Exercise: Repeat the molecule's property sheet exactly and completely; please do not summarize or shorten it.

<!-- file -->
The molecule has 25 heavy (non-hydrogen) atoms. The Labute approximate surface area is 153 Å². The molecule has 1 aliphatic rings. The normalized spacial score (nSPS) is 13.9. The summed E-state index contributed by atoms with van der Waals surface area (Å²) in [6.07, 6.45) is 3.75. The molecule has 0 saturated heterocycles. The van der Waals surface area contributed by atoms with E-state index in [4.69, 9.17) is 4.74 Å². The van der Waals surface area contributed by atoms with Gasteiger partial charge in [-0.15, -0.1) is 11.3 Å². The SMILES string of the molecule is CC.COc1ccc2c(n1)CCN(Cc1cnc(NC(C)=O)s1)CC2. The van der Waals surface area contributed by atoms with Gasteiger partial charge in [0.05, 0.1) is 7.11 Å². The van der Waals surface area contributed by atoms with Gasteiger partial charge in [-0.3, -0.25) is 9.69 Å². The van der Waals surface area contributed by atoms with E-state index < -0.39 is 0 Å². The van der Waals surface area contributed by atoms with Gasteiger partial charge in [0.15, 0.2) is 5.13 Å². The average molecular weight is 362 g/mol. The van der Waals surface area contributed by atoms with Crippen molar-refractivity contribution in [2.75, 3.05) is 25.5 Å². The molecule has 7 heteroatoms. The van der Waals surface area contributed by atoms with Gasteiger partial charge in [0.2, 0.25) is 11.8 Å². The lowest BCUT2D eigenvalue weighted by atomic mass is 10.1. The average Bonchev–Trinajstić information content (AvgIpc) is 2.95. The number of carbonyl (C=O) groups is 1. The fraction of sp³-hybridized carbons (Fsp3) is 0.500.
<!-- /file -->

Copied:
The molecule has 25 heavy (non-hydrogen) atoms. The Labute approximate surface area is 153 Å². The molecule has 1 aliphatic rings. The normalized spacial score (nSPS) is 13.9. The summed E-state index contributed by atoms with van der Waals surface area (Å²) in [6.07, 6.45) is 3.75. The molecule has 0 saturated heterocycles. The van der Waals surface area contributed by atoms with E-state index in [4.69, 9.17) is 4.74 Å². The van der Waals surface area contributed by atoms with Gasteiger partial charge in [-0.15, -0.1) is 11.3 Å². The SMILES string of the molecule is CC.COc1ccc2c(n1)CCN(Cc1cnc(NC(C)=O)s1)CC2. The van der Waals surface area contributed by atoms with Gasteiger partial charge in [0.05, 0.1) is 7.11 Å². The van der Waals surface area contributed by atoms with Gasteiger partial charge in [-0.3, -0.25) is 9.69 Å². The van der Waals surface area contributed by atoms with E-state index < -0.39 is 0 Å². The van der Waals surface area contributed by atoms with Gasteiger partial charge in [0.15, 0.2) is 5.13 Å². The average molecular weight is 362 g/mol. The van der Waals surface area contributed by atoms with Crippen molar-refractivity contribution in [2.75, 3.05) is 25.5 Å². The molecule has 7 heteroatoms. The van der Waals surface area contributed by atoms with Gasteiger partial charge in [0.2, 0.25) is 11.8 Å². The lowest BCUT2D eigenvalue weighted by atomic mass is 10.1. The average Bonchev–Trinajstić information content (AvgIpc) is 2.95. The number of carbonyl (C=O) groups is 1. The fraction of sp³-hybridized carbons (Fsp3) is 0.500.